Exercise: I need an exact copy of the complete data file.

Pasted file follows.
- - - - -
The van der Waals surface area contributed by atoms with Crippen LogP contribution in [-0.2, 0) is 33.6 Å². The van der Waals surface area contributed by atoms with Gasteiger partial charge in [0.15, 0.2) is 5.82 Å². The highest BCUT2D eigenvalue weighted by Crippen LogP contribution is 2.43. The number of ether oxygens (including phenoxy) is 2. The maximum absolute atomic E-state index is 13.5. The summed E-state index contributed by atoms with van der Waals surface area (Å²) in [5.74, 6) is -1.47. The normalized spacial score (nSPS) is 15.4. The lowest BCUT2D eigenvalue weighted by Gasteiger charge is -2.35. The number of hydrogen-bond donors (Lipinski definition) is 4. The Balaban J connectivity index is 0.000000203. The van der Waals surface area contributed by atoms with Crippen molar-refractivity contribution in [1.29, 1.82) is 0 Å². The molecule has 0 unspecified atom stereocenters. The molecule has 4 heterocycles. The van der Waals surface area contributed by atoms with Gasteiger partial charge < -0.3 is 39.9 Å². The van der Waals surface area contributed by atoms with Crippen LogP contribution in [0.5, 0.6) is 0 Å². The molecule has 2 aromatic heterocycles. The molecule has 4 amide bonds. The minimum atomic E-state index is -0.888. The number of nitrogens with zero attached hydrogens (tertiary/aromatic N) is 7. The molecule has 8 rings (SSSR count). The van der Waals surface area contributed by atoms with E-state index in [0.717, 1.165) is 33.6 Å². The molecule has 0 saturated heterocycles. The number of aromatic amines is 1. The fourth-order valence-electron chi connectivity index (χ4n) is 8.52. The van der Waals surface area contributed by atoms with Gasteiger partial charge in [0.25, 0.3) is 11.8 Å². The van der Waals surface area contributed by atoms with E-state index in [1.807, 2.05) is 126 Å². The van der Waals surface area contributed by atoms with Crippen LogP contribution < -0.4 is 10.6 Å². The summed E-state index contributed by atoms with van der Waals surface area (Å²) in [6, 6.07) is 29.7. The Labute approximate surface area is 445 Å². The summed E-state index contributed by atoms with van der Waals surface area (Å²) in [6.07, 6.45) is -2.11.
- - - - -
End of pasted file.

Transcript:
The van der Waals surface area contributed by atoms with Crippen LogP contribution in [-0.2, 0) is 33.6 Å². The van der Waals surface area contributed by atoms with Gasteiger partial charge in [0.15, 0.2) is 5.82 Å². The highest BCUT2D eigenvalue weighted by Crippen LogP contribution is 2.43. The number of ether oxygens (including phenoxy) is 2. The maximum absolute atomic E-state index is 13.5. The summed E-state index contributed by atoms with van der Waals surface area (Å²) in [5.74, 6) is -1.47. The normalized spacial score (nSPS) is 15.4. The lowest BCUT2D eigenvalue weighted by Gasteiger charge is -2.35. The number of hydrogen-bond donors (Lipinski definition) is 4. The Balaban J connectivity index is 0.000000203. The van der Waals surface area contributed by atoms with Crippen molar-refractivity contribution in [1.29, 1.82) is 0 Å². The molecule has 0 unspecified atom stereocenters. The molecule has 4 heterocycles. The van der Waals surface area contributed by atoms with Gasteiger partial charge < -0.3 is 39.9 Å². The van der Waals surface area contributed by atoms with Crippen LogP contribution in [0.5, 0.6) is 0 Å². The molecule has 2 aromatic heterocycles. The molecule has 4 amide bonds. The minimum atomic E-state index is -0.888. The number of nitrogens with zero attached hydrogens (tertiary/aromatic N) is 7. The molecule has 8 rings (SSSR count). The van der Waals surface area contributed by atoms with E-state index in [0.717, 1.165) is 33.6 Å². The molecule has 0 saturated heterocycles. The number of aromatic amines is 1. The fourth-order valence-electron chi connectivity index (χ4n) is 8.52. The van der Waals surface area contributed by atoms with Gasteiger partial charge in [0.25, 0.3) is 11.8 Å². The van der Waals surface area contributed by atoms with E-state index in [1.807, 2.05) is 126 Å². The van der Waals surface area contributed by atoms with Crippen LogP contribution < -0.4 is 10.6 Å². The summed E-state index contributed by atoms with van der Waals surface area (Å²) in [6, 6.07) is 29.7. The Labute approximate surface area is 445 Å². The summed E-state index contributed by atoms with van der Waals surface area (Å²) in [6.07, 6.45) is -2.11.